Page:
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A “Launch” for a New Book: Lots of People and Cookies Shaped Like a Book By Lou Ellen Watts, author of Sleeping in Dixie’s Feather Bed: Growing Up White in the Segregated South

My book took just one year to be born. It was conceived at Eugene and Marilyn Glick Author Day at the Indianapolis Public Library, just a year ago, in a workshop I attended. There I got encouragement from the memoir workshop leader Lyn Jones and met the editor of the regional publisher Hawthorne Publishing. She became intrigued with the story I felt I had to tell: how a girl who grew up in working class neighborhoods all over the south slept comfortably on a racially stratified bed in southern states—and how she (I)  finally woke up to the Civil Rights movement. The editor agreed to help me develop the book.  Several drafts happened.

The memoir was born but now it had to be nurtured, cuddled, educated, and sent off to college!  Hawthorne Publishing decided yes, to release the book as part of its line, a departure from their usual Indiana Civil War books or biographies. Lots of refining and editing details followed. Then—the book was here! It was almost exactly a year from the time I sat around a table at Glick Author Day and discussed how my idea could possibly find publication.

A catalogue and flyer sent word around to Indiana libraries, and newspapers in my area.

Then my own touches could be added to the release. I was told that it was the duty of a regional book author to do her own publicity—with guidance and advice and publicity materials from the publisher. I had to find a place to have a “book launch,” so I contacted the Johnson County Museum of History in my town of Franklin, Indiana. After they read a copy of the flyer and spoke to me a bit,  they readily agreed. It was to be in October, but each Saturday was filled with other activities. We finally agreed on a date but my book was to come immediately after another speaker. Instead of 1:30 -3:00 we had to settle for 4:00-5:30, not the most desirable time for a Saturday afternoon speech. Still, we would make it work.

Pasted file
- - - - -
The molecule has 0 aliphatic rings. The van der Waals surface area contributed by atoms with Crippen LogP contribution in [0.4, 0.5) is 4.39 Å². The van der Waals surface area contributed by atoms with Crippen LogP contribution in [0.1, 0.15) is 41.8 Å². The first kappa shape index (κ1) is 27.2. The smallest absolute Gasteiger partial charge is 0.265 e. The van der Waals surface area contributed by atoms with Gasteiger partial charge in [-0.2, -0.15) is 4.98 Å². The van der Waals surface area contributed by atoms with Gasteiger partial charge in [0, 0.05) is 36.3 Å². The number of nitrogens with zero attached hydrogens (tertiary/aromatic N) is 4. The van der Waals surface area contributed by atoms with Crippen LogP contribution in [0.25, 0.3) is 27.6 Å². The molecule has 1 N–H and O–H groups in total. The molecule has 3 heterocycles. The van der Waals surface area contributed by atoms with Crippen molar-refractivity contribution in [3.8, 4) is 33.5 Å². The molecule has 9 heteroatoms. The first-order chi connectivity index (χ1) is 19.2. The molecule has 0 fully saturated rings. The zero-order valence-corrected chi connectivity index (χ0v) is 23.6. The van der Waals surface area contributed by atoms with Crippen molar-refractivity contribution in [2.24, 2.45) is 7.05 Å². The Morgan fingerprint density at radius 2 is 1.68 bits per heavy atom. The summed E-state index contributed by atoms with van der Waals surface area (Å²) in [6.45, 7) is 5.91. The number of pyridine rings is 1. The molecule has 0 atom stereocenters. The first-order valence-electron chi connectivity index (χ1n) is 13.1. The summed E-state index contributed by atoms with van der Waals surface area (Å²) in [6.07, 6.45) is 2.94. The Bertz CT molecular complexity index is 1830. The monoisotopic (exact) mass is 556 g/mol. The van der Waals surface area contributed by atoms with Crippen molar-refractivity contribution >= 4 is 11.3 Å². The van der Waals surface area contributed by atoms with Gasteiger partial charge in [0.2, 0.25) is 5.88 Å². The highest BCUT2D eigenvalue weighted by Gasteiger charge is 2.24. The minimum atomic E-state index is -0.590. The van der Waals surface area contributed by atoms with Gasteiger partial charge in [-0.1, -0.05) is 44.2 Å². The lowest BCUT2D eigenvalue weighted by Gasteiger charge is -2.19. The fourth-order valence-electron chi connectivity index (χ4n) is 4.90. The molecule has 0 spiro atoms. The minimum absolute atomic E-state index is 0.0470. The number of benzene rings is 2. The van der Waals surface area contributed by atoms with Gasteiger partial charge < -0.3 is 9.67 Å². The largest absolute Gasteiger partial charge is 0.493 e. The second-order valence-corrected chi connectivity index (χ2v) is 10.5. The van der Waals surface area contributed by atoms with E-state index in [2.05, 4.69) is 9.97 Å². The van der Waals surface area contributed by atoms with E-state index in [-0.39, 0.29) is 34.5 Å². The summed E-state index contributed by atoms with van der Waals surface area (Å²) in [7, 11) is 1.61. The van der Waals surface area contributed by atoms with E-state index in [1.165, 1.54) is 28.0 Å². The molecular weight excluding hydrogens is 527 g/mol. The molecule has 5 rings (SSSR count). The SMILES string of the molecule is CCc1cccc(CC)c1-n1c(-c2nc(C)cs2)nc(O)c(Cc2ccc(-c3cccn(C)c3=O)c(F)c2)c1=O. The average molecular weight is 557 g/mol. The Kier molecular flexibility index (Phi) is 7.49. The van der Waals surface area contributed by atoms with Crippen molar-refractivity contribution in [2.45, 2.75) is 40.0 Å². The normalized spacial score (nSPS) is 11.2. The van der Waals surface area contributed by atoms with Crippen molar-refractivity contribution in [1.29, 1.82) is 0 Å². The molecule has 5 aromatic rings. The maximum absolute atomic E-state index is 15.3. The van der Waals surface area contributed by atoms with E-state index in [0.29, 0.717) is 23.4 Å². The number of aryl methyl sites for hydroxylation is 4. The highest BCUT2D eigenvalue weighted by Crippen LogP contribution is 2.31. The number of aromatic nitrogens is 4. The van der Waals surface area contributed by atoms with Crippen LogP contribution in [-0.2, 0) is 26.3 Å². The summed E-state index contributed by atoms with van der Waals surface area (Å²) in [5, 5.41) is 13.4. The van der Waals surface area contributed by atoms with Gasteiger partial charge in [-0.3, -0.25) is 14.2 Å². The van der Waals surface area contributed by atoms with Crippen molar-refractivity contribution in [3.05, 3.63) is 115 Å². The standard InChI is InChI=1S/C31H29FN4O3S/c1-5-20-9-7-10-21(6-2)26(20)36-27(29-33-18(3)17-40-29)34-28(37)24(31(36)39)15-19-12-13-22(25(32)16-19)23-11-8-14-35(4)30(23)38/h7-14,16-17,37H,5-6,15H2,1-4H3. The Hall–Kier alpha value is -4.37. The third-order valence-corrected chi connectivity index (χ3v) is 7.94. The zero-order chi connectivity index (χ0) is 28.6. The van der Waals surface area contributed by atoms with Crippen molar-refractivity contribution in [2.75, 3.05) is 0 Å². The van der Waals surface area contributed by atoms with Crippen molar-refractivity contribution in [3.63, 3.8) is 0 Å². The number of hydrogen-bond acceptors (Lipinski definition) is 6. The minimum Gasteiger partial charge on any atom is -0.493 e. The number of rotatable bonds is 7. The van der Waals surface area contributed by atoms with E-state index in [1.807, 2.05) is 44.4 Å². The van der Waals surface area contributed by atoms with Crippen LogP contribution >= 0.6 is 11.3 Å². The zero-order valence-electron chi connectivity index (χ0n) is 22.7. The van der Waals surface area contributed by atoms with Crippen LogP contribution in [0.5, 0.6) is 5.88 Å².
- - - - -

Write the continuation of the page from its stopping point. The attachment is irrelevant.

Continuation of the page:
I now had from Hawthorne that synopsis of the book and a picture of the cover which I had printed as an attractive flyer. I placed these flyers in any store front that would accept them. I passed them out to all of the organizations that I belonged to in addition to the local libraries. I made “You are invited to” postcards and sent them to organizations in the community and about a week before the event I passed out “You are invited to” reminder cards to my own organizations and friends. I contacted the local newspapers and had announcements printed, set up dates to sign at local bookstores and the library. Notices were also sent to my college sororities and alumnae magazines.

All of that was taken care of, so now I had to think about the setting of the facility where the book was to be presented. Was there a podium? How was the mic set up? Were there enough chairs? Where would the signing table be? Where were the tables for the refreshments?

Then what would the refreshments be? I contacted the local bakery/designer for cookies a month in advance, since I knew how busy this excellent local baker was. The question was, “How many?” I just guessed, “Four dozen.” I would buy some already made cookies just in case.  We decided on a simple punch served from a regular punch bowl.  I made notes to remind myself to take ice, table clothes, napkins, cups and serving platters.

I read that props always add to the setting, so I made a little bed covered with feathers to place on the serving table along with one of the flyers propped up on a display stand. The signing table was covered with a black tablecloth. There my husband would sit on one end to take money, with me sitting at the other end to sign books. One of the major purposes of these book launches, of course,  is to sell the books you are introducing. The South?  I put some cotton bolls on stems with some magnolia leaves in a container in the middle of the table as a reminder of what people think of the typical South. Another poster was propped up next to the cotton bolls with my business cards in a little display case next to it.

Finally, it was 3:30 and I roamed the hall greeting each attendee personally. At 4:00 the curator of the museum stepped behind the podium and read the introduction that I wrote for her which gave some history of my past life.